There are a lot of very good responses on this site and we have experienced a collage of the issues presented here.
My son is about to turn fourteen. At twelve, I had him involved in heavy winter training with three or four facilities/clubs (the closest ½ hour away and the farthest 2 ½ hours away). That summer he played across the border with a 50-60 game season. All of our games were a minimum of 2 hours and fifteen minutes each way. Like most winters, we went to a Florida baseball camp at March Break. On top of this he played for a city Rep basketball team and won the academic excellence award at his school. Always on the lookout for training opportunities and good teams, I got him on a fall ball team that year (again 1 ½ hours away) and signed him up for “elite” training (70 sessions between October and April).
My son hit burn-out in late summer both psychologically and physically (bicep tendonitis in his pitching arm – primarily growth related). The travel had a big part to do with it. He loved the game but, after playing on some powerhouse teams, it was becoming difficult to just go back home and play “regular” baseball.
I basically ate the better part of $1000 on the winter training, and set him up with a light baseball schedule with a team that was a couple of years older last summer. He’s mature for his age and got along with these rec-type players really well. Through this team we somehow connected with a man whose son is in his third year university on a baseball scholarship in Alabama. Things sort of progressed naturally, and my son started taking hitting lessons from this guy. Now he is going two days a week – his choice. We don’t have to travel far and this guys knowledge and ability is every bit as good as guys that we used to pay a small fortune to. This summer he will be playing for a decent team in a competitive league. He’s looking forward to baseball and putting his new swing to the test.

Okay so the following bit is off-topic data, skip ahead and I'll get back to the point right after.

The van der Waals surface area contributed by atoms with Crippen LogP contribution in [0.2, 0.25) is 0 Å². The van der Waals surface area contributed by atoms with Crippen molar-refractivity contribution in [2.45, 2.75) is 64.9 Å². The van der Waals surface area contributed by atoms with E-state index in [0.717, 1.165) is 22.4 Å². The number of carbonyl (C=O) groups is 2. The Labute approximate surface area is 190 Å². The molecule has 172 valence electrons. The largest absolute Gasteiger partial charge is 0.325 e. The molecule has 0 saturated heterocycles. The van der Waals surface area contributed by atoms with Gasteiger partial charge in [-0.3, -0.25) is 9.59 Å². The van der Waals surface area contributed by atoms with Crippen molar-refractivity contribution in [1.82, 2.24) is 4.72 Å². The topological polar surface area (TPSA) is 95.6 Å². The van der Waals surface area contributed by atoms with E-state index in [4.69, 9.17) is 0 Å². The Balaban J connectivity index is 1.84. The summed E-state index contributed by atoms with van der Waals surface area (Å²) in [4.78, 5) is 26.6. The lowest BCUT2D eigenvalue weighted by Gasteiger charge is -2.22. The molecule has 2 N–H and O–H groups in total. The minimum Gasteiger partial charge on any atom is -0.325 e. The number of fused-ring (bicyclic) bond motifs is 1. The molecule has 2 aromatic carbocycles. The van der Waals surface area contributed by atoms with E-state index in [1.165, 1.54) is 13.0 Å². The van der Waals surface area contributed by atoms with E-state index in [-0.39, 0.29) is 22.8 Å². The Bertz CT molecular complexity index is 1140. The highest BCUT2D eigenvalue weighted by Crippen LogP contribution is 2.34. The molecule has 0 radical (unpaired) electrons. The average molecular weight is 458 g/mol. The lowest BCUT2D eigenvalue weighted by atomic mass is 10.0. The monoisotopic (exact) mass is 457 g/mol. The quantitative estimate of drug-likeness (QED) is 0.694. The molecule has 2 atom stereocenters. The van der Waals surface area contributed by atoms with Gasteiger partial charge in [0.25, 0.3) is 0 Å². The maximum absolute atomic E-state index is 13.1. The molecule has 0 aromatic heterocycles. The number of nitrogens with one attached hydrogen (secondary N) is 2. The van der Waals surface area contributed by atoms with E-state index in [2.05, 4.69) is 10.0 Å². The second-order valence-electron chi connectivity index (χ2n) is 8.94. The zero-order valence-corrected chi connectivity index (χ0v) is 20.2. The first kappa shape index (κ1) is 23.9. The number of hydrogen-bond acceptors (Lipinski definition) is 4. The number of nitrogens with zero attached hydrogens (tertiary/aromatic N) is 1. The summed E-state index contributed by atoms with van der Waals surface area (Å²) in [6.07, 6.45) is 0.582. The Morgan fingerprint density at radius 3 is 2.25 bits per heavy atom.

Rather than living in the cages this winter, he’s been three days a week with a top level basketball team in a nearby city. He’s having fun and the running is making him far more athletic than any indoor workouts would do.
It’s easy to get caught up in the bigger-better-faster-more of competitive youth sports. Looking back, there were a number of camps (typically coupled with the words elite – that did little other than to spend a lot of time in a group lesson). I’m not saying that my son wasn’t slightly better as a baseball player because of it but now, at 6’ and 180 pounds with better motor skills, etc., he can do things that he used to spend hours on in minutes.
We went right to the edge (of burn out) and came back. I don’t think many people get that chance. We were lucky in that we could communicate well and decided to deal with the issue. It wasn’t the lack of love for the game – it was that the price to be paid was getting too high.
It’s my observation that the path is different for everyone. If you find that things change for your son someday – he might be getting close to the edge. There are ways to avoid burn out but, my experience is they don’t involve plunging onward – full speed ahead.
Also, don’t freak out too much about the PS3. As long as my guy keeps his marks up over 80, and meets his practise commitments, I let him play. Last Sunday he was on the PS3 until 3:00 am and I told him if he stayed up late, he would still get up at 9:00 to go to practise. It’s hard wresting a 13YO that weighs the same and is 3” taller than you. It took me some time but, Mr. Bleary eyes was on his feet at 9:05 a.m. Generally, he’s learning to make the right choices and get balance.